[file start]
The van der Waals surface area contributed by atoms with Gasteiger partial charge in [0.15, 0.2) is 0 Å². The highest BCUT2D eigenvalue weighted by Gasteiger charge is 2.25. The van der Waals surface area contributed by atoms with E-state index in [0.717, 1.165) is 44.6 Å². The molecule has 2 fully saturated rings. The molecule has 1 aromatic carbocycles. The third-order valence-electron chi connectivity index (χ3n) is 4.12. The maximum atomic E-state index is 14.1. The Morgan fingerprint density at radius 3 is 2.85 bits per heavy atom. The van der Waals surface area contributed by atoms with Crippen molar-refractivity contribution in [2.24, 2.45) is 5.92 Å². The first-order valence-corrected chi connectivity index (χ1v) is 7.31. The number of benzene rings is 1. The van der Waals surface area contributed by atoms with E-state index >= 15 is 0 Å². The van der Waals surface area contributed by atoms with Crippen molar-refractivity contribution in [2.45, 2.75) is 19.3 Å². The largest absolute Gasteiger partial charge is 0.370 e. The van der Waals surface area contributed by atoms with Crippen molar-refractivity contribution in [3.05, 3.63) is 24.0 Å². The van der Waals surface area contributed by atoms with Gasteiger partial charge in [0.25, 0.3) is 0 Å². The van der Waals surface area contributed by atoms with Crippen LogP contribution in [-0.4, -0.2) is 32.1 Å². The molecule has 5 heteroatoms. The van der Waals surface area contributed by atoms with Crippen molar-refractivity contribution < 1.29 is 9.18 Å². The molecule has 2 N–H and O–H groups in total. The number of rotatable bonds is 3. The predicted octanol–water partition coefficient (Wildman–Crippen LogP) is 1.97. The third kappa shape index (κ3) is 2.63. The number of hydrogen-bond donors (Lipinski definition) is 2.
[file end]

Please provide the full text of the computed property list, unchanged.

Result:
The van der Waals surface area contributed by atoms with Gasteiger partial charge in [0.15, 0.2) is 0 Å². The highest BCUT2D eigenvalue weighted by Gasteiger charge is 2.25. The van der Waals surface area contributed by atoms with E-state index in [0.717, 1.165) is 44.6 Å². The molecule has 2 fully saturated rings. The molecule has 1 aromatic carbocycles. The third-order valence-electron chi connectivity index (χ3n) is 4.12. The maximum atomic E-state index is 14.1. The Morgan fingerprint density at radius 3 is 2.85 bits per heavy atom. The van der Waals surface area contributed by atoms with Crippen molar-refractivity contribution in [2.24, 2.45) is 5.92 Å². The first-order valence-corrected chi connectivity index (χ1v) is 7.31. The number of benzene rings is 1. The van der Waals surface area contributed by atoms with E-state index >= 15 is 0 Å². The van der Waals surface area contributed by atoms with Crippen molar-refractivity contribution in [2.45, 2.75) is 19.3 Å². The largest absolute Gasteiger partial charge is 0.370 e. The van der Waals surface area contributed by atoms with Crippen molar-refractivity contribution in [3.05, 3.63) is 24.0 Å². The van der Waals surface area contributed by atoms with Gasteiger partial charge in [0.25, 0.3) is 0 Å². The van der Waals surface area contributed by atoms with Crippen LogP contribution in [-0.4, -0.2) is 32.1 Å². The molecule has 5 heteroatoms. The van der Waals surface area contributed by atoms with Crippen molar-refractivity contribution < 1.29 is 9.18 Å². The molecule has 2 N–H and O–H groups in total. The number of rotatable bonds is 3. The predicted octanol–water partition coefficient (Wildman–Crippen LogP) is 1.97. The third kappa shape index (κ3) is 2.63. The number of hydrogen-bond donors (Lipinski definition) is 2.